Teresa Stratas Is a Lulu, a Soprano Siren Who Wowed the Met and Mehta (Among Many Men)
01/21/1980 AT 01:00 AM EST
01/21/1980 AT 01:00 AM EST
At 5' and 104 pounds, she doesn't seem to be of diva dimensions, but the blunt-speaking Teresa Stratas wasn't called "the Baby Callas" for nothing. "Most opera singers are fat because they have to put a lot into their mouths to make up for all that comes out of them—they are very oral," theorizes Teresa. "But I'm not—I'm very sexual." Yet one wonders when the petite Greek-Canadian would have time for lust in her life. At 40, Stratas has emerged as one of the most versatile and sought-after sopranos in the business. Even with tickets scaled up to $55, there are rarely empty seats at the Met these nights—but when Teresa sings there are none.
Her roles of late included both Marenka, the virginal catch in Smetana's The Bartered Bride, and Jenny, the hard-hearted harlot in the Brecht/Weill opera Mahagonny. On TV, Stratas keeps turning up as the court temptress in Strauss' Salomé and as the pious mother in Amahl and the Night Visitors. In last year's Paris premiere of Alban Berg's horror opera Lulu, she appeared in the title role of the rich, sadistic mistress who winds up a low slut, stabbed to death by Jack the Ripper. On that occasion, a flu-ridden Stratas sang full of antibiotics and anxieties. "The director insisted that I be Lulu, and not act her," she recalls. "He knew there is a lot of her life in mine. That filled the performance with borderline schizophrenia."
She was born Anastasia Strataki on a dining room table in a Toronto tenement. "My mother tried to get rid of me," she has said, referring to the family's poverty. Teresa did the first singing she can remember at 5 for an audience of three sewer rats in the basement of the diner run by her immigrant parents. Pistol Packin' Mama was her aria until her mother broke up the show and whipped her. As a teenage torch singer in Toronto clubs, Teresa learned to hold the center of attention in rooms filled with drunks, a skill which still works for her, she notes, in opera houses. At 20, after studying three years at the Toronto Conservatory, Stratas sang Smoke Gets in Your Eyes on Arthur Godfrey's talent show, and a listener phoned to tell her she should try the Met. She did later that year.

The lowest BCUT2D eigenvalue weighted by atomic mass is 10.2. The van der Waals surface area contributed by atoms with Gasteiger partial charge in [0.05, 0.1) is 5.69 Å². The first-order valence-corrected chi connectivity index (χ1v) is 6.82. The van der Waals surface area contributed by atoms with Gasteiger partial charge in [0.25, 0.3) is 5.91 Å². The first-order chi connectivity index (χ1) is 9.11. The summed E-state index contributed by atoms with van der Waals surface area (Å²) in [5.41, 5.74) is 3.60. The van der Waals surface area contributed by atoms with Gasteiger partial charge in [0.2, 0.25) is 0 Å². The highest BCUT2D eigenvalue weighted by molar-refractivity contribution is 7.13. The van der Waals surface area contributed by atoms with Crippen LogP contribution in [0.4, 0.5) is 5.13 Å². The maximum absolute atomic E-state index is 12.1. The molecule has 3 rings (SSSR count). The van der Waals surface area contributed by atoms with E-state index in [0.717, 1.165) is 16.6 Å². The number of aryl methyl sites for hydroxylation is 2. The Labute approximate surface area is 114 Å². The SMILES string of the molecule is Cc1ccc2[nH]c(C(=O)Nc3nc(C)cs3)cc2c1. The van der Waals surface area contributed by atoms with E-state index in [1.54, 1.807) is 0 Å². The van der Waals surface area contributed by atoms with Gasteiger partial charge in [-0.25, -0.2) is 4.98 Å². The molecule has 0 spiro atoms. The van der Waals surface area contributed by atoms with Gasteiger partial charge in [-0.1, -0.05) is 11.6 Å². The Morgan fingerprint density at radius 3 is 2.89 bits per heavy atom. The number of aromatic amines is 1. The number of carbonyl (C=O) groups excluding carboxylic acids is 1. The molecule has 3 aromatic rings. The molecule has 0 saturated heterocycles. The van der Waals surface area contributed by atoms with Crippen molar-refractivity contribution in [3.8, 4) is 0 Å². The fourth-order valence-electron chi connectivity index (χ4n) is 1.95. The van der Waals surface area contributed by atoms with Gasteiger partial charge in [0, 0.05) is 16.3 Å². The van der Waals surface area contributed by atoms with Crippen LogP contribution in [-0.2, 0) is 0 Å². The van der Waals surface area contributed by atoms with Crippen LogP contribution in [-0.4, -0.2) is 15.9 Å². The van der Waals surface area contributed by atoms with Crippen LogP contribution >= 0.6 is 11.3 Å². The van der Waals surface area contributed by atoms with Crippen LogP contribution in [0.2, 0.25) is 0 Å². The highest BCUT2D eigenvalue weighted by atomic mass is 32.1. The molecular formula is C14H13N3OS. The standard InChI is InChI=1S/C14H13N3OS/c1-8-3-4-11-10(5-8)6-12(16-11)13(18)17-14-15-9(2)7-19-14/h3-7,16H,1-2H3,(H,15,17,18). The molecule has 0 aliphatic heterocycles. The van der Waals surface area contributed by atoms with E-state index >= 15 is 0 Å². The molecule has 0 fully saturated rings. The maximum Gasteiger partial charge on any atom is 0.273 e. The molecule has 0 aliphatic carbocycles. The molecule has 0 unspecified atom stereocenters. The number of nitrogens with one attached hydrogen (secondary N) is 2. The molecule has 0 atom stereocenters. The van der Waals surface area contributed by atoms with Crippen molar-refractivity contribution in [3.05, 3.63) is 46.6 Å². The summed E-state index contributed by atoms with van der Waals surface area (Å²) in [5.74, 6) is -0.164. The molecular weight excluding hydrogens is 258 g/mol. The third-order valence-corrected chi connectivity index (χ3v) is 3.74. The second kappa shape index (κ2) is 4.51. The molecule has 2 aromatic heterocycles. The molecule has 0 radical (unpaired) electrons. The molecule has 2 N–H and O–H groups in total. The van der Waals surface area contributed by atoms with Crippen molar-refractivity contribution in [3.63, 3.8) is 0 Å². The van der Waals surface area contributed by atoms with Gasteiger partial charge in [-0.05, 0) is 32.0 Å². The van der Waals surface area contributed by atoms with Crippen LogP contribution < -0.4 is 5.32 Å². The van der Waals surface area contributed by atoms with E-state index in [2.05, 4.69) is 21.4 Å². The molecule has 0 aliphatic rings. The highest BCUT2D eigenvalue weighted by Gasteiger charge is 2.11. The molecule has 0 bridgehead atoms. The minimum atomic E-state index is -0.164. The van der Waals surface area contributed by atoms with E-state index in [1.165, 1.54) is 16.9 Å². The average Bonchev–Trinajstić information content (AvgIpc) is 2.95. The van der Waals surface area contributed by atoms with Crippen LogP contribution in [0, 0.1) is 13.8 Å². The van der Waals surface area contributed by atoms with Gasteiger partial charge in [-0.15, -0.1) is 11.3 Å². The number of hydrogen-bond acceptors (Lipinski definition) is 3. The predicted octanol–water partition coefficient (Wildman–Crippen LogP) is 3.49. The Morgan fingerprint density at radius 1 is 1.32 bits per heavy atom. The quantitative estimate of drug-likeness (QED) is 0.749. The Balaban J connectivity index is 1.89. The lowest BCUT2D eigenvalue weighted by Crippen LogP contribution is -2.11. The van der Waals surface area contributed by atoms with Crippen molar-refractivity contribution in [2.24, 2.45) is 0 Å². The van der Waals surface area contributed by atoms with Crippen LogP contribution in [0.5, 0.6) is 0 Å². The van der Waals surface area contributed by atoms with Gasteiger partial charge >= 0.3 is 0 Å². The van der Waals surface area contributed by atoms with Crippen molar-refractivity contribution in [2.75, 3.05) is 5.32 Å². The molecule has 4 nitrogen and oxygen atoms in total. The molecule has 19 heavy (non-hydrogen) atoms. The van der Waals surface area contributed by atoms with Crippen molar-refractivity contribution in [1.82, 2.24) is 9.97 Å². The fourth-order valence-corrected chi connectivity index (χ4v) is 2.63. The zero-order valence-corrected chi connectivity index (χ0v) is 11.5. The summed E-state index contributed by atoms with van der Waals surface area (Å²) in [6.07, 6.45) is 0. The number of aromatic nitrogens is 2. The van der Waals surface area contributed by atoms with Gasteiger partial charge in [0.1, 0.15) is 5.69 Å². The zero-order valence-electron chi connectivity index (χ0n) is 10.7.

At her audition Met manager Rudolf Bing asked her to do some Mozart, and she told him she didn't know any. That seemed odd, and Bing asked if she could sing Isolde. Nope. "Ask her to sing Tristan. She won't know the difference," she heard one of Bing's aides suggest. "At the time, of course, I didn't," she laughs. But she was an unusually fast study. The Met rushed her onstage one night to replace an ailing soprano as Liù in Turandot with Birgit Nilsson and Franco Corelli. "I was too dumb to be terrified," she said. The reviews were too good to believe.
In the mid-'60s she teamed up with conductor Zubin Mehta, after he left his first wife. The affair was stormy, and in time Stratas said he asked her to give up singing. "I just couldn't see myself going through life as Mrs. Conductor," she says. They split around 1967 and a couple of years later he married TV actress Nancy Kovack.
British poet Tony Harrison is Teresa's current amour, and his framed manuscripts now outnumber Mehta's gift icons in her Upper West Side study. Even before she fought off a mugger on a New York street, she was a recluse. "I make my own dresses; I never go to the hairdresser; I never go to parties," she sums up. "With my background I find it very hard to justify the privileged life I have. It takes all my energy to do this very elitist thing. So why don't I channel these energies and be something like Mother Teresa?" she asks rhetorically. Versatile as Stratas is, that would seem an impossible role. But Stratas can't drop the thought. "Mother Teresa's really doing something that matters with her life," she says. "I'm just trying to justify mine."